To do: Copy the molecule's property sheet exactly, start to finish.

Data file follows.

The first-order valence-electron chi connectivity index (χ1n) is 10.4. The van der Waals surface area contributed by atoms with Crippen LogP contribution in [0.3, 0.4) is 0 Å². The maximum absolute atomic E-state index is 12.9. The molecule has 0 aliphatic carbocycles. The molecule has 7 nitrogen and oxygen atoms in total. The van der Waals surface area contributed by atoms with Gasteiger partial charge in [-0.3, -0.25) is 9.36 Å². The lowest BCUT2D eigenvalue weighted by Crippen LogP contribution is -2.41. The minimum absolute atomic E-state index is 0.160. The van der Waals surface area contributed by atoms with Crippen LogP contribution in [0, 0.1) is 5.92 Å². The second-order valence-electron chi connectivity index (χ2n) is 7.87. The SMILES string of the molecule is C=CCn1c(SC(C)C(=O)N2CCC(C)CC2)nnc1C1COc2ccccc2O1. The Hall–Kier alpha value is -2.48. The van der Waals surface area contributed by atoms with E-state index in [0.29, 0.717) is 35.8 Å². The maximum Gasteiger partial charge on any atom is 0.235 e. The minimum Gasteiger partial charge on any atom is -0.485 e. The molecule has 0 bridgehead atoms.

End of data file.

The first-order valence-electron chi connectivity index (χ1n) is 10.4. The van der Waals surface area contributed by atoms with Crippen LogP contribution in [0.3, 0.4) is 0 Å². The maximum absolute atomic E-state index is 12.9. The molecule has 0 aliphatic carbocycles. The molecule has 7 nitrogen and oxygen atoms in total. The van der Waals surface area contributed by atoms with Gasteiger partial charge in [-0.3, -0.25) is 9.36 Å². The lowest BCUT2D eigenvalue weighted by Crippen LogP contribution is -2.41. The minimum absolute atomic E-state index is 0.160. The van der Waals surface area contributed by atoms with Crippen LogP contribution in [0, 0.1) is 5.92 Å². The second-order valence-electron chi connectivity index (χ2n) is 7.87. The SMILES string of the molecule is C=CCn1c(SC(C)C(=O)N2CCC(C)CC2)nnc1C1COc2ccccc2O1. The Hall–Kier alpha value is -2.48. The van der Waals surface area contributed by atoms with E-state index in [0.29, 0.717) is 35.8 Å². The maximum Gasteiger partial charge on any atom is 0.235 e. The minimum Gasteiger partial charge on any atom is -0.485 e. The molecule has 0 bridgehead atoms.